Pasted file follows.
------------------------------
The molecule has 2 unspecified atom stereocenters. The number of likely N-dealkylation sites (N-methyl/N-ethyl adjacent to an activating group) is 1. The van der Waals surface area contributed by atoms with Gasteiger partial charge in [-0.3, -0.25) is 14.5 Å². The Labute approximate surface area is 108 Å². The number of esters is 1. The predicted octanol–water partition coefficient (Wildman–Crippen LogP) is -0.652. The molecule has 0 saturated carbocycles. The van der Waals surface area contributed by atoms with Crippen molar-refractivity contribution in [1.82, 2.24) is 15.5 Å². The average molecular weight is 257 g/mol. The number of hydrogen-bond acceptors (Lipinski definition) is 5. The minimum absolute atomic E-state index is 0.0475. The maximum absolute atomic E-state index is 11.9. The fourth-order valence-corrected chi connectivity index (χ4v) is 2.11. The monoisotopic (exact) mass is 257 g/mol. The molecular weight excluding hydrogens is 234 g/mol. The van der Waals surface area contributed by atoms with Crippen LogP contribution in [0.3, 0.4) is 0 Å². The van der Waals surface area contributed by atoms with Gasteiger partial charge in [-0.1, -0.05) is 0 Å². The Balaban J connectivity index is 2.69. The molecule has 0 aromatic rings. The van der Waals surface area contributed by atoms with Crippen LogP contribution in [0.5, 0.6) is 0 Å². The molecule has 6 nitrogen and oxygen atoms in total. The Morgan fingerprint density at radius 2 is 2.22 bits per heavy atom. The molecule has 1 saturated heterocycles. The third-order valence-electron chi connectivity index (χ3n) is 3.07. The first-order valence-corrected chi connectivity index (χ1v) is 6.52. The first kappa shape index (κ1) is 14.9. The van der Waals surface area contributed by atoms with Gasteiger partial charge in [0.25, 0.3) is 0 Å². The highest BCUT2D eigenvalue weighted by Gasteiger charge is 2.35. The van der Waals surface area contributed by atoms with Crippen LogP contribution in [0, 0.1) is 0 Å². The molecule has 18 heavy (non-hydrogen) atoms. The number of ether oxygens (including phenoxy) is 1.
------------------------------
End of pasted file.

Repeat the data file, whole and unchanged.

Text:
The molecule has 2 unspecified atom stereocenters. The number of likely N-dealkylation sites (N-methyl/N-ethyl adjacent to an activating group) is 1. The van der Waals surface area contributed by atoms with Gasteiger partial charge in [-0.3, -0.25) is 14.5 Å². The Labute approximate surface area is 108 Å². The number of esters is 1. The predicted octanol–water partition coefficient (Wildman–Crippen LogP) is -0.652. The molecule has 0 saturated carbocycles. The van der Waals surface area contributed by atoms with Crippen molar-refractivity contribution in [1.82, 2.24) is 15.5 Å². The average molecular weight is 257 g/mol. The number of hydrogen-bond acceptors (Lipinski definition) is 5. The minimum absolute atomic E-state index is 0.0475. The maximum absolute atomic E-state index is 11.9. The fourth-order valence-corrected chi connectivity index (χ4v) is 2.11. The monoisotopic (exact) mass is 257 g/mol. The molecular weight excluding hydrogens is 234 g/mol. The van der Waals surface area contributed by atoms with Crippen LogP contribution in [0.3, 0.4) is 0 Å². The van der Waals surface area contributed by atoms with Gasteiger partial charge in [-0.1, -0.05) is 0 Å². The Balaban J connectivity index is 2.69. The molecule has 0 aromatic rings. The van der Waals surface area contributed by atoms with Crippen LogP contribution in [0.5, 0.6) is 0 Å². The molecule has 6 nitrogen and oxygen atoms in total. The Morgan fingerprint density at radius 2 is 2.22 bits per heavy atom. The molecule has 1 saturated heterocycles. The third-order valence-electron chi connectivity index (χ3n) is 3.07. The first-order valence-corrected chi connectivity index (χ1v) is 6.52. The first kappa shape index (κ1) is 14.9. The van der Waals surface area contributed by atoms with Gasteiger partial charge in [0.25, 0.3) is 0 Å². The highest BCUT2D eigenvalue weighted by Gasteiger charge is 2.35. The van der Waals surface area contributed by atoms with Crippen LogP contribution in [0, 0.1) is 0 Å². The molecule has 18 heavy (non-hydrogen) atoms. The number of ether oxygens (including phenoxy) is 1.